Control of systemically induced herbivore resistance by plant vascular architecture

Clive G. Jones, Robert F. Hopper, James S. Coleman, Vera A. Krischik

Research output: Contribution to journalArticlepeer-review

96 Scopus citations


Patterns of systemically induced resistance (SIR) in Eastern Cottonwood, Populus deltoides, measured by reduced feeding of the leaf-chewing beetle, Plagiodera versicolora, were shown to be directly related to the distribution of the plant vasculature. Mechanical damage to single leaves resulted in SIR in non-adjacent, orthostichous leaves (vertically aligned on the stem) with direct vascular connections, both up and down the shoot; but no SIR in adjacent, non-orthostichous leaves with less direct vascular connections. The control that the plant vasculature exerts over signal distribution following wounding can therefore be used to predict SIR patterns, explain variation in the distribution of SIR, and relate this ecologically important phenomenon to biochemical processes of systemic gene expression and biochemical resistance mechanisms.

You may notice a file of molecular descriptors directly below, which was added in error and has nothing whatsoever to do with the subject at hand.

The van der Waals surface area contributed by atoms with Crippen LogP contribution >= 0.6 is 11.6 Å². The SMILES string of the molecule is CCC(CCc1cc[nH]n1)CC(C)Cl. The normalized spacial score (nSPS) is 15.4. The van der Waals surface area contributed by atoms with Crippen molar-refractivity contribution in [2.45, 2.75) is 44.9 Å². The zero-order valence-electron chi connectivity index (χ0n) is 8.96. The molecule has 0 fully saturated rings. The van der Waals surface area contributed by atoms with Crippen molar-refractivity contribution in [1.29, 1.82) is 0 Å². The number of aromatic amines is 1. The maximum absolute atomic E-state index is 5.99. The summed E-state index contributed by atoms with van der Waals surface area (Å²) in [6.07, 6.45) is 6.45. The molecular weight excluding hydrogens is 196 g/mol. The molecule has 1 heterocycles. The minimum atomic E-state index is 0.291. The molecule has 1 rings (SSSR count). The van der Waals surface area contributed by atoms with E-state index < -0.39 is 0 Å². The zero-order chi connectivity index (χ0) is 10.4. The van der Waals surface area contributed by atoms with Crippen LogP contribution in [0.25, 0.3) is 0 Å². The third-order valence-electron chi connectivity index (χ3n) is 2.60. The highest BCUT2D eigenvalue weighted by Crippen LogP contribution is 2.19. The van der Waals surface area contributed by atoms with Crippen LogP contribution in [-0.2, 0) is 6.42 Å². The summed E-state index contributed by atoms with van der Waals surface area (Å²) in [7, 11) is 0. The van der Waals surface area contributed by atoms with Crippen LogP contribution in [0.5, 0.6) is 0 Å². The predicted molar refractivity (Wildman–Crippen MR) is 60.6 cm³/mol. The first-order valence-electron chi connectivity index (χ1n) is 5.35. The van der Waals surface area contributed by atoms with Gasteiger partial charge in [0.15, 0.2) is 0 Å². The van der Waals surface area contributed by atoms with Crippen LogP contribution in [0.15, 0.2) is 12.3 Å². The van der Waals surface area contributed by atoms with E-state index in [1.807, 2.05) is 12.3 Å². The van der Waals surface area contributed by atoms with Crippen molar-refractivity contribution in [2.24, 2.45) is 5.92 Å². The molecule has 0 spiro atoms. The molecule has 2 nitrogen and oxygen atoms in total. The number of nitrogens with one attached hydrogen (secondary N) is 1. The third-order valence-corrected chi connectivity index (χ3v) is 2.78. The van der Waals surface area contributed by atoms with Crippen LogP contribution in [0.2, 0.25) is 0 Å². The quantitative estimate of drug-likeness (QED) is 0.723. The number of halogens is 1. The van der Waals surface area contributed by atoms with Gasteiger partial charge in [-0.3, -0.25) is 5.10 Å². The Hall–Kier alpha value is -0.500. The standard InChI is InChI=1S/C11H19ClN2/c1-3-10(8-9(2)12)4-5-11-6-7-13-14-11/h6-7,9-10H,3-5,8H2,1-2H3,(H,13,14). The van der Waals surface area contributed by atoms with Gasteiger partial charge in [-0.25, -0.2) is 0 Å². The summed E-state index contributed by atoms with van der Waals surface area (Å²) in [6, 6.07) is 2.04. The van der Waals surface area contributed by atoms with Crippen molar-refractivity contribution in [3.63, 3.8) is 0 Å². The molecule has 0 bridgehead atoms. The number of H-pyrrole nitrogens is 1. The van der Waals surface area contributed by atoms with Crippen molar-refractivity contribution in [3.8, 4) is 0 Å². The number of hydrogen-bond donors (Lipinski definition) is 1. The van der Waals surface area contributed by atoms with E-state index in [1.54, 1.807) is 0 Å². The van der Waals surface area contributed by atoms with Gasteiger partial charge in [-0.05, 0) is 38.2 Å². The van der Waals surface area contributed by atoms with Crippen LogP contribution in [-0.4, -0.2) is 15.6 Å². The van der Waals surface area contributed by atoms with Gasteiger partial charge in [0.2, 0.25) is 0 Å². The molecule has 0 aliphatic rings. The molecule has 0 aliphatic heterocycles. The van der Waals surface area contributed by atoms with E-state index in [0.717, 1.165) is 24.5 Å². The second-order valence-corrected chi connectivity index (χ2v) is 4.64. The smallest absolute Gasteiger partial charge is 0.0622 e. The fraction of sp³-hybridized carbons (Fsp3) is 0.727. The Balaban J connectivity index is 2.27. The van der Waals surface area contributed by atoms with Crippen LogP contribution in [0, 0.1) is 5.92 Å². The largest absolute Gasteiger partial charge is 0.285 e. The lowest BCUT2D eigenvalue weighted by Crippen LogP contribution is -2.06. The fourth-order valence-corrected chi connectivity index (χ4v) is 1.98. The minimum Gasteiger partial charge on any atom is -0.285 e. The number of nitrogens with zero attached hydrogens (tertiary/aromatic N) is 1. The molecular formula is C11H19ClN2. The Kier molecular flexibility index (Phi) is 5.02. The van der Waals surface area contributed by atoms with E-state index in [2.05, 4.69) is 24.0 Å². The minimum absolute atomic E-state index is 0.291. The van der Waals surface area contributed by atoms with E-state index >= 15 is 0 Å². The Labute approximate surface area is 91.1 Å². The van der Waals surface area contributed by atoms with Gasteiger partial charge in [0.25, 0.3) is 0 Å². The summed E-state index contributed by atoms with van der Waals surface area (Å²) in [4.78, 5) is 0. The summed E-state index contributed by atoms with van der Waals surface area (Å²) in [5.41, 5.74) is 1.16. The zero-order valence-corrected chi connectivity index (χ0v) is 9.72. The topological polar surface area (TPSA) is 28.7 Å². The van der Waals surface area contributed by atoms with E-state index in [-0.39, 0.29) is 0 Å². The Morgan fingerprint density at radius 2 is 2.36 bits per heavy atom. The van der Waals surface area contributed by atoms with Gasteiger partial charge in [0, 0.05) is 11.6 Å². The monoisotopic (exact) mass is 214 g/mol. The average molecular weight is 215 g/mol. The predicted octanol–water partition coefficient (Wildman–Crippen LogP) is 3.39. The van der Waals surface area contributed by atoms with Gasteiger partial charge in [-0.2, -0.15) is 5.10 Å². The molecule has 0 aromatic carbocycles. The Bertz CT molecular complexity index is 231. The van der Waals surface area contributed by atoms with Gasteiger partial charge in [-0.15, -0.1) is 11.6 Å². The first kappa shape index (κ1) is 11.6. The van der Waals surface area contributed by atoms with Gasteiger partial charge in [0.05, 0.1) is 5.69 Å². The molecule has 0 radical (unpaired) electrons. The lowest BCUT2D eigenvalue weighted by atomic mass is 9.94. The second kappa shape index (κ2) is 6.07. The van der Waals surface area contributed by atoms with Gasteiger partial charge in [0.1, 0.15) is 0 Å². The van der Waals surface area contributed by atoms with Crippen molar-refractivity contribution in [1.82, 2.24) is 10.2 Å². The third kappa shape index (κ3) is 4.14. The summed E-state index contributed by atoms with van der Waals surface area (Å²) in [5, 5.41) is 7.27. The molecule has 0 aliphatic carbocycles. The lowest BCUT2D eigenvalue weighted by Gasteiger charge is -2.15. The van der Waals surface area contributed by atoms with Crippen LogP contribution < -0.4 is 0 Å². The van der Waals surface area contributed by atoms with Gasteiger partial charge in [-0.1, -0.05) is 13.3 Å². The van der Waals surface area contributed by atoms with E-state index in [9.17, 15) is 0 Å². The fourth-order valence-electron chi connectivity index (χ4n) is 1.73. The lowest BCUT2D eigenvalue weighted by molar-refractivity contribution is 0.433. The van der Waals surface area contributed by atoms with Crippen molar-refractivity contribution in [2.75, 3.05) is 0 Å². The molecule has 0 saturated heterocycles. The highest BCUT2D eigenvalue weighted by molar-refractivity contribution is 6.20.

Original languageEnglish (US)
Pages (from-to)452-456
Number of pages5
Issue number3
StatePublished - Mar 1 1993


  • Defense
  • Orthostichy
  • Phyllotaxy
  • Plagiodera versicolora
  • Populus deltoides


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